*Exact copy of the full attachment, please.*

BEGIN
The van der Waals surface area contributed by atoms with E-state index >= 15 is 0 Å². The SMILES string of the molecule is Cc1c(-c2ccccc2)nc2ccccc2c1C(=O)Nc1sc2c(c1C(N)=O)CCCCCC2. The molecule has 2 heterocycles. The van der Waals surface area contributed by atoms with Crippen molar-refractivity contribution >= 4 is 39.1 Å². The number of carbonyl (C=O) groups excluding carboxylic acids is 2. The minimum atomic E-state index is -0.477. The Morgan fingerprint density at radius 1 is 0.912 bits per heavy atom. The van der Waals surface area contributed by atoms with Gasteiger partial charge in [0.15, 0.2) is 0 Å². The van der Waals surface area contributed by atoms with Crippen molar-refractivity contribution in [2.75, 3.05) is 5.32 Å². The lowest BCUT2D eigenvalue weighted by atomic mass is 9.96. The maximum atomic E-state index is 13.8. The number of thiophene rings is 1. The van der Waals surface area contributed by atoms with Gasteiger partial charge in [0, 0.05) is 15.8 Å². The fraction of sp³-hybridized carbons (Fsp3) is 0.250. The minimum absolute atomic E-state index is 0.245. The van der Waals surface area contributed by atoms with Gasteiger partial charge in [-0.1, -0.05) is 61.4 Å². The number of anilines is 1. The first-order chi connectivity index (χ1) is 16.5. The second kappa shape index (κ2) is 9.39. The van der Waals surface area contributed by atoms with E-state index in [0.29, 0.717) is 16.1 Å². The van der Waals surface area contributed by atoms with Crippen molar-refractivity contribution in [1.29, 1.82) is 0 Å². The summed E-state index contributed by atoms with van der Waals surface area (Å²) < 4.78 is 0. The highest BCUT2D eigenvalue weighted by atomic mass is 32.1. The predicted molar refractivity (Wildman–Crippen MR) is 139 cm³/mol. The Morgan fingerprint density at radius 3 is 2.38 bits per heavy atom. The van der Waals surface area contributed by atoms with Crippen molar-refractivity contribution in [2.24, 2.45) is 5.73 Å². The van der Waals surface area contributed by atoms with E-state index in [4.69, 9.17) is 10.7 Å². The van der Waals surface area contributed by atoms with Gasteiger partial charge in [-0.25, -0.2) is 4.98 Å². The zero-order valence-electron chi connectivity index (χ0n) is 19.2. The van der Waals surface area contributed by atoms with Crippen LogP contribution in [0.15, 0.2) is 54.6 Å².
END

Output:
The van der Waals surface area contributed by atoms with E-state index >= 15 is 0 Å². The SMILES string of the molecule is Cc1c(-c2ccccc2)nc2ccccc2c1C(=O)Nc1sc2c(c1C(N)=O)CCCCCC2. The molecule has 2 heterocycles. The van der Waals surface area contributed by atoms with Crippen molar-refractivity contribution >= 4 is 39.1 Å². The number of carbonyl (C=O) groups excluding carboxylic acids is 2. The minimum atomic E-state index is -0.477. The Morgan fingerprint density at radius 1 is 0.912 bits per heavy atom. The van der Waals surface area contributed by atoms with Gasteiger partial charge in [0.15, 0.2) is 0 Å². The van der Waals surface area contributed by atoms with Crippen molar-refractivity contribution in [2.75, 3.05) is 5.32 Å². The lowest BCUT2D eigenvalue weighted by atomic mass is 9.96. The maximum atomic E-state index is 13.8. The number of thiophene rings is 1. The van der Waals surface area contributed by atoms with Gasteiger partial charge in [0, 0.05) is 15.8 Å². The fraction of sp³-hybridized carbons (Fsp3) is 0.250. The minimum absolute atomic E-state index is 0.245. The van der Waals surface area contributed by atoms with Gasteiger partial charge in [-0.1, -0.05) is 61.4 Å². The number of anilines is 1. The first-order chi connectivity index (χ1) is 16.5. The second kappa shape index (κ2) is 9.39. The van der Waals surface area contributed by atoms with E-state index in [0.29, 0.717) is 16.1 Å². The van der Waals surface area contributed by atoms with Crippen molar-refractivity contribution in [1.29, 1.82) is 0 Å². The summed E-state index contributed by atoms with van der Waals surface area (Å²) < 4.78 is 0. The highest BCUT2D eigenvalue weighted by atomic mass is 32.1. The predicted molar refractivity (Wildman–Crippen MR) is 139 cm³/mol. The Morgan fingerprint density at radius 3 is 2.38 bits per heavy atom. The van der Waals surface area contributed by atoms with Crippen molar-refractivity contribution in [2.24, 2.45) is 5.73 Å². The van der Waals surface area contributed by atoms with E-state index in [4.69, 9.17) is 10.7 Å². The van der Waals surface area contributed by atoms with Gasteiger partial charge in [-0.25, -0.2) is 4.98 Å². The zero-order valence-electron chi connectivity index (χ0n) is 19.2. The van der Waals surface area contributed by atoms with Crippen LogP contribution in [0.15, 0.2) is 54.6 Å².